Grain News & Updat es
Maryland State Fair Wrap-Up
The Maryland Grain Producers Association and Maryland Grain Producers Utilization Board were both well represented at during the 11 Best Days of Summer at the Maryland State Fair. MGPUB returned to the fair this year with their ethanol sponsored remote-control car racetrack and helped coordinate the My Maryland Farmers display in the newly renamed Science and Innovation Center. Fairgoers enjoyed learning about more about both Maryland farmers and the benefits of ethanol.

MGPA hosted sponsored a legislative breakfast and tour of the fair on Governor’s Day, attended by representatives ranging from state, county and city districts. The tour included a stop at the MGPUB ethanol display, where legislators took a test lap on the racetrack. Representatives from the agricultural community joined Governor Hogan for a luncheon later on in the day. Executive Director Lindsay Thompson had the opportunity to speak to Hogan afterwards about one of her favorite fair foods, a pork sundae! 
Electronic Logging Device Mandate
The 2012 highway bill, MAP-21, included a mandate for the installation and usage of Electronic Logging Devices (ELD) on all freight trucks to be implemented no later than two years after the final rules for such a mandate were issued. This was an effort to help modernize America’s freight truck network and help truckers comply with the Hours of Service (HOS) and other regulations. The current mandate is set to take effect on December 18, 2017.
As companies and individuals alike have been working towards complying with this new rule, the small and independent truckers feel that they need more time and that they will be disproportionally affected by the cost of compliance with the new rule. Congressman Babin of Texas has introduced legislation to delay the implementation for two years and there is also an effort being pushed through the House appropriations process to prevent funding from being used to implement/enforce the ELD mandate. The National Corn Growers Association has signed onto an industry letter of support of the amendment to Representatives Babin, Smucker and LaMalfa. 
USDA Small Grains Survey
Producers growing wheat, oats, barley or rye should be sure to complete the USDA's small grains surveys this month. The results of the surveys (Agricultural Survey – September and the County Agricultural Production Survey) help determine elements of farm payment and risk management programs. The Agricultural Survey also asks for grain stocks information .

While both surveys are mailed, producers have the option to respond using the secure online questionnaire or return it by mail. NASS safeguards the privacy of all respondents and publishes only aggregate data, ensuring that no individual operation or producer can be identified. Survey results will be published in several reports, including the annual Small Grains Summary and Grain Stocks on September 29 as well as County Estimates on December 14.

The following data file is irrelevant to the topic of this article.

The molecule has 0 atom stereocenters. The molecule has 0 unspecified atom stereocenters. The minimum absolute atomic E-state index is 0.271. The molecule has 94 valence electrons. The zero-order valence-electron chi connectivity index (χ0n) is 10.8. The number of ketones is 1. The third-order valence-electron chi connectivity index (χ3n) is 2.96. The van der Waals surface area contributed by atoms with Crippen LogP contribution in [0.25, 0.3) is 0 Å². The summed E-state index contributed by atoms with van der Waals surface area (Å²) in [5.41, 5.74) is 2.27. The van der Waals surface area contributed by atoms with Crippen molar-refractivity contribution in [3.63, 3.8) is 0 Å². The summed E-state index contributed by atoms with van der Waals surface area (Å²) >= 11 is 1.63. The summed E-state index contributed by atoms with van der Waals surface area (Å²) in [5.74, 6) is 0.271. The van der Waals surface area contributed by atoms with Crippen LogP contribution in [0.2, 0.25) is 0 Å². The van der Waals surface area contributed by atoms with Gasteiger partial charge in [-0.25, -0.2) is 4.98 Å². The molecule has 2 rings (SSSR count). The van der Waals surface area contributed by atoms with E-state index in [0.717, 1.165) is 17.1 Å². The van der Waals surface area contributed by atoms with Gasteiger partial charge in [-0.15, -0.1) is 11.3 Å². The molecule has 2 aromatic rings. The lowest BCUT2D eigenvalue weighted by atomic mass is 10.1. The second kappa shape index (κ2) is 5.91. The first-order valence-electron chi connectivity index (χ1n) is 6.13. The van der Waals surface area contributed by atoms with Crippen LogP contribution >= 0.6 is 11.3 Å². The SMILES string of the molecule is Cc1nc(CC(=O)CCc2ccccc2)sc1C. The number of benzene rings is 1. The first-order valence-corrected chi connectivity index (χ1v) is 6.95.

MD Route 404 Closures
Maryland State Highway Administration (SHA) did a major traffic shift on 404 recently that resulted in the unexpected closure of two 404 intersections - Thawley Road and the eastern leg of Saathoff Road. The closures are absolutely necessary for safety reasons - visibility has been greatly reduced for drivers sitting at the stop. The full closures will be in effect until the new 404 dual highway debuts in mid-November. The SHA is asking farmers to plan ahead this harvest season and become familiar with alternate routes. Since these closures are on the south side of 404, anyone in that area using 404 for hauls into Ridgely or Wye Mills will have to pick an alternate route. For more information, contact Danielle Bauer,
Economic Soil Health Benefits
Soil health practices such as cover crops and no-till can result in an economic return of over $100 per acre, according to a set of case studies jointly released by the National Association of Conservation Districts and Datu Research, LLC. During the three-year study period, corn-soybean farmers experimented with cover crops and/or no-till, and quantified the year-by-year changes in income they attributed to these practices compared to a pre-adoption baseline.

They found that while planting costs increased by up to $38 per acre, fertilizer costs decreased by up to $50 per acre, erosion repair costs decreased by up to $16 per acre, and yields increased by up to $76 per acre. The studies also found that with adoption of these conservation practices, net farm income increased by up to $110 per acre. Included in the farmers’ calculations was the considerable time they spent attending workshops or searching the internet to learn about no-till or cover crop practices. 

Online Harvest Forms for Corn Yield Contest Now Available
With harvest beginning across the country, the National Corn Growers Association announces that online harvest forms for the 2017 National Corn Yield Contest are now available. While the harvest information form deadline may seem distant, entrants are asked to report within two weeks of their final yield check or by Nov. 17, whichever comes first.

NCGA moved to a solely online harvest entry documentation platform in 2015. To complete the form, entrants will upload weigh tickets and yield calculations worksheet that details the number of rows harvested and length of each pass. Prior to upload, both documents must be signed by the contest supervisor. This year a tutorial video is available online.